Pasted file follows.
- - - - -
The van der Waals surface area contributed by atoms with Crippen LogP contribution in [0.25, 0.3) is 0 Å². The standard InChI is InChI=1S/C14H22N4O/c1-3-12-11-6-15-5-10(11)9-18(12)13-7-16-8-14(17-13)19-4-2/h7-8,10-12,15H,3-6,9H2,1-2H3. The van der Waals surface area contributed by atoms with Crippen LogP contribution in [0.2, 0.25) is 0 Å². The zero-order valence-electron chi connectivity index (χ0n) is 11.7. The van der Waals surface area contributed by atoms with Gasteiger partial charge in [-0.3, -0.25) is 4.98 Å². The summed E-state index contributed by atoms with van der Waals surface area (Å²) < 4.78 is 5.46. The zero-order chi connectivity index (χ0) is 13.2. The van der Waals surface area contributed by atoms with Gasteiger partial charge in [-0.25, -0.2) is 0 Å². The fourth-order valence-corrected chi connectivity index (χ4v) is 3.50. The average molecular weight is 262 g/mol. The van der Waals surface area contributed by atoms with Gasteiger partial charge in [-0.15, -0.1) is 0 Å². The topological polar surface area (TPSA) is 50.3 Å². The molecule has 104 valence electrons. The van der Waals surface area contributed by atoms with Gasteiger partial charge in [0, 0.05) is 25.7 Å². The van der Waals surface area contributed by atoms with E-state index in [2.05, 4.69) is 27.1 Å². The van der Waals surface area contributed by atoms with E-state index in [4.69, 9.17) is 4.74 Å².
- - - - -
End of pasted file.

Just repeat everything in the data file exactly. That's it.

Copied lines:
The van der Waals surface area contributed by atoms with Crippen LogP contribution in [0.25, 0.3) is 0 Å². The standard InChI is InChI=1S/C14H22N4O/c1-3-12-11-6-15-5-10(11)9-18(12)13-7-16-8-14(17-13)19-4-2/h7-8,10-12,15H,3-6,9H2,1-2H3. The van der Waals surface area contributed by atoms with Crippen LogP contribution in [0.2, 0.25) is 0 Å². The zero-order valence-electron chi connectivity index (χ0n) is 11.7. The van der Waals surface area contributed by atoms with Gasteiger partial charge in [-0.3, -0.25) is 4.98 Å². The summed E-state index contributed by atoms with van der Waals surface area (Å²) < 4.78 is 5.46. The zero-order chi connectivity index (χ0) is 13.2. The van der Waals surface area contributed by atoms with Gasteiger partial charge in [-0.25, -0.2) is 0 Å². The fourth-order valence-corrected chi connectivity index (χ4v) is 3.50. The average molecular weight is 262 g/mol. The van der Waals surface area contributed by atoms with Gasteiger partial charge in [-0.15, -0.1) is 0 Å². The topological polar surface area (TPSA) is 50.3 Å². The molecule has 104 valence electrons. The van der Waals surface area contributed by atoms with Gasteiger partial charge in [0, 0.05) is 25.7 Å². The van der Waals surface area contributed by atoms with E-state index in [2.05, 4.69) is 27.1 Å². The van der Waals surface area contributed by atoms with E-state index in [4.69, 9.17) is 4.74 Å².